New York University's Tamiment Library established the Oral History of the American Left (OHAL) in 1976. The purpose of this project was to expand the archive's documentation of radicalism and labor by recording the memories of veteran activists before they were lost. The founders of OHAL were working within the milieu of "new social history" and were intent on using the Oral History of the American Left to collect stories from groups often underrepresented in traditional historical narratives including rank and file activists, women, and ethnic minorities. The project founders, by their own admission, were a part of a revival of interest in folkloric community histories and captivated by the ability of the recorded interview to bring these stories to life. They also were cognizant of the interviewer’s role in shaping an oral history, and the interviewers' own activism is also frequently on display. As such, decades later, the early interviews of the collection not only give insight into the experiences of activists from the 1910s-1960s, but illuminate the psychology of the Left during the Reagan era.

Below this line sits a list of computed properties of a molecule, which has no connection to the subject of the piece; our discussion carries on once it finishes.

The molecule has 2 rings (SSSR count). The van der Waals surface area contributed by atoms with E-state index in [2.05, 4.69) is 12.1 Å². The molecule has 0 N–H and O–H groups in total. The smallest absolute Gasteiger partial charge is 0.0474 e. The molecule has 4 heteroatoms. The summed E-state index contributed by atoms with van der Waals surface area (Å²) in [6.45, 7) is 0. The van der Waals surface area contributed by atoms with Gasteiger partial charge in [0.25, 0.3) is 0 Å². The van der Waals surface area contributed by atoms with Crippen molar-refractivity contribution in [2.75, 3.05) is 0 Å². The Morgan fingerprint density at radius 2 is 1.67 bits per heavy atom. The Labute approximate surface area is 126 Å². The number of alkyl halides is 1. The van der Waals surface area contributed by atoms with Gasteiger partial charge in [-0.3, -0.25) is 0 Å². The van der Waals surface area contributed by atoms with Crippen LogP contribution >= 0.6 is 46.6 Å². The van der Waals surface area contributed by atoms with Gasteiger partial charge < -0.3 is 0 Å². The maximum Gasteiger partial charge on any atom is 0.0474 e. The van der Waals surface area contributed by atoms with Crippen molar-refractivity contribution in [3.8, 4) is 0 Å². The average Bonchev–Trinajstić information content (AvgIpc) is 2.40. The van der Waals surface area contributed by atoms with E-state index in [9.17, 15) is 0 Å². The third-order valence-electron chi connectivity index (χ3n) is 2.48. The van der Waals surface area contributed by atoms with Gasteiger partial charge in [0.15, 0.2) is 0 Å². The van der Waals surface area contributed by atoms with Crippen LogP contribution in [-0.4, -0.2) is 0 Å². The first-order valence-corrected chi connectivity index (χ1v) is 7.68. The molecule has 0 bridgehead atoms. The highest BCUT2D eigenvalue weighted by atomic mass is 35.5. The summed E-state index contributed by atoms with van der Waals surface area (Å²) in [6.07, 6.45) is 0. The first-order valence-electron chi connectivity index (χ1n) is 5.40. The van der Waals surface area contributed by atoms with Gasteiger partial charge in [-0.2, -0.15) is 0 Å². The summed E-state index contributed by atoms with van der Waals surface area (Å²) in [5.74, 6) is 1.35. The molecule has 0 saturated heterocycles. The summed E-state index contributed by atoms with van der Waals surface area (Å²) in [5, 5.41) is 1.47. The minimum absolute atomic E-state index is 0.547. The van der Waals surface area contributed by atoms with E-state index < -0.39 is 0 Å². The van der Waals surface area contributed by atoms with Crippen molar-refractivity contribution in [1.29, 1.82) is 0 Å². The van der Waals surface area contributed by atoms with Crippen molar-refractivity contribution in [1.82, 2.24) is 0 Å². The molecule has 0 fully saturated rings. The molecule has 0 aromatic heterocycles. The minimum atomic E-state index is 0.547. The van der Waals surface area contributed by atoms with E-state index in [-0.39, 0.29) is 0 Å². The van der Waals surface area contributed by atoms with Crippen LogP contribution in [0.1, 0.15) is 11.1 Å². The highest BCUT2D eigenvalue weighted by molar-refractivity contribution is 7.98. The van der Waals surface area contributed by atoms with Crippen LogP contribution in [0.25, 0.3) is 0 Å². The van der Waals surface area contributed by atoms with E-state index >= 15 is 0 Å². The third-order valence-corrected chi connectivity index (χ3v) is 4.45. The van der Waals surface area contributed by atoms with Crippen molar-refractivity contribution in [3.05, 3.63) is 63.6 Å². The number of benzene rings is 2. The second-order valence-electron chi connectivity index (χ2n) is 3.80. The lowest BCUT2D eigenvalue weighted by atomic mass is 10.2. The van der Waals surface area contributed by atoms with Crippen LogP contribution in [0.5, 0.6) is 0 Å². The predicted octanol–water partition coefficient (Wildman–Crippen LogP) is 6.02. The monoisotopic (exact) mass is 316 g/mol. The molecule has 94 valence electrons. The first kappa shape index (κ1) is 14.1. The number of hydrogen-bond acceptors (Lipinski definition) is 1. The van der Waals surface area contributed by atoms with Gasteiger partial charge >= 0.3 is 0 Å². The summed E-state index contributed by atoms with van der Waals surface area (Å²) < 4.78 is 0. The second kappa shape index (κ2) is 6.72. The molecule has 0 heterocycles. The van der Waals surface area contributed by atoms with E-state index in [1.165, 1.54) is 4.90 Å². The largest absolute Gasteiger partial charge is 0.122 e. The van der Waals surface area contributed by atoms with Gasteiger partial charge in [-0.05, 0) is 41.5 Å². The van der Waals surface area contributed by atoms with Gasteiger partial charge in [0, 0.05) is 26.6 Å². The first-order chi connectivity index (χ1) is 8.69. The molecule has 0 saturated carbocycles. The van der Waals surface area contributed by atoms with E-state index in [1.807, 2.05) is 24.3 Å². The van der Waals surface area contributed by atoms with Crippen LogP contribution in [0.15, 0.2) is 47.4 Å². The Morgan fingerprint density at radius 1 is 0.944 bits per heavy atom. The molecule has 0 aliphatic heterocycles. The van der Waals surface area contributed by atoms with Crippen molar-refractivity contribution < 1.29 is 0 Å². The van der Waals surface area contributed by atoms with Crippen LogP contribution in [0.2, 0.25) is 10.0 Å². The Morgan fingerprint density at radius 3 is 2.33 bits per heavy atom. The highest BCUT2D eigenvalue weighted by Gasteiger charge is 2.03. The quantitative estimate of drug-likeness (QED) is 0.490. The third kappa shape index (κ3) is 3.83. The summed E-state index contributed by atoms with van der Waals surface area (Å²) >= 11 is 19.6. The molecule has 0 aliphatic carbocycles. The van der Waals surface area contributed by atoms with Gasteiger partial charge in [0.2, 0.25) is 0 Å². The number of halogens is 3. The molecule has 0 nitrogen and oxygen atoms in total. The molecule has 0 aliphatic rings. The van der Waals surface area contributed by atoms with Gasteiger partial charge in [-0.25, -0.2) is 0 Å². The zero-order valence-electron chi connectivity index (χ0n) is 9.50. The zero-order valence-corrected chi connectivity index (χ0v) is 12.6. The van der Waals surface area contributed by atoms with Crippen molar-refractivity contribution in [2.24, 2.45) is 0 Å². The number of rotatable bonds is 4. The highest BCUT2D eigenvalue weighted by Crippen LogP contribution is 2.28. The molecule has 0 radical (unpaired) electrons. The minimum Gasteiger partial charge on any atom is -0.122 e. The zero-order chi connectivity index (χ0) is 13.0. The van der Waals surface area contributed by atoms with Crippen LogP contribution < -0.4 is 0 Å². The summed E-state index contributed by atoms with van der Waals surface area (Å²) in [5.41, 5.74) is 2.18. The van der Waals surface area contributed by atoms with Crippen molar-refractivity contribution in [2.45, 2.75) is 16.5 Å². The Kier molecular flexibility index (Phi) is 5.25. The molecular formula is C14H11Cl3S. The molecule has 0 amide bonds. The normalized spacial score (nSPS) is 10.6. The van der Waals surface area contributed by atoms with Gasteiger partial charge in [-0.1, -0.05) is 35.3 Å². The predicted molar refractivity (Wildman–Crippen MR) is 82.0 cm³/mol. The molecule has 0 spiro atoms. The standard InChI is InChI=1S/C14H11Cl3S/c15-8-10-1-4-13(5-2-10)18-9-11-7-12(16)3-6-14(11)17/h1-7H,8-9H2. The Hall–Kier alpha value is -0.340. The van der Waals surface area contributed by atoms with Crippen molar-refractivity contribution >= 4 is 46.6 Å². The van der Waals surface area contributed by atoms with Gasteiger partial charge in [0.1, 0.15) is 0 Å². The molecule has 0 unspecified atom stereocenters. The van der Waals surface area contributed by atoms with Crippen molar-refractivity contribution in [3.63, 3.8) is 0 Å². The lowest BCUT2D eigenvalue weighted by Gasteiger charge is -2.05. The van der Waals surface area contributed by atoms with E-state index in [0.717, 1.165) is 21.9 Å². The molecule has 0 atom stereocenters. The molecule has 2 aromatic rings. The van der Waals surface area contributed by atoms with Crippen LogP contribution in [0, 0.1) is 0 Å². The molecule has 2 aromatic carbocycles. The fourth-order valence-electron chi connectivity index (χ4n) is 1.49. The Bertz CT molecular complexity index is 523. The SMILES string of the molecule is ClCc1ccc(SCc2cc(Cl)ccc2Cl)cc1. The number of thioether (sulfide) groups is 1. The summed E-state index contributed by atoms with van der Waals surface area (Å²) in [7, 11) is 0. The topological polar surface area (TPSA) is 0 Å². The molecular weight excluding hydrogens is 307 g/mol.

Paul Buhle was the director of the project from its founding, and was its most prolific interviewer. Other staff included Roger Keeran who was co-director in the early years and Jon Bloom who joined the project in 1977 to work as an interviewer, coordinator, and fundraiser. Additional OHAL staff in the 1980s included interviewer and project coordinator Ruth F. Prago, interviewer Bea Lemisch, and indexer Ameila Green.
Interviewing began with a series of small grants provided by the Rabinowitz and Bronson Cutting Foundations. The New Jersey Historical Commission provided funding in 1978 to support interviews on radicalism in New Jersey between 1930 and 1960. Later, Ruth F. Prago developed the idea to start a radio series based on interviews held for the OHAL collection. Together with Pacifica Radio the project received a one-year grant from the New York State Council for the Humanities to conduct interviews with twenty-five women about radicalism during the 1930s. Radio producers used these interviews to create the radio series "Grandma was an Activist," first broadcast in 1983. OHAL received major funding in 1982–1983 from the National Endowment for the Humanities. This support enabled Paul Buhle to build a comprehensive collection of oral histories regarding ethnic-immigrant radicalism, its press, and fraternal organizations. The NEH grant also enabled OHAL to collect hundreds of hours of interviews made by filmmakers on American anarchism, the Hollywood blacklist, the Communist Party, the Columbia University student strike of 1968, and other subjects.
From its founding, OHAL was intended to be a comprehensive document of the experiences of the members of the Left in the United States, and it was assumed that the collection would continue to grow over time. Tamiment Library continued to conduct interviews and collect interviews from third parties through the 1990s and into the early 2010s.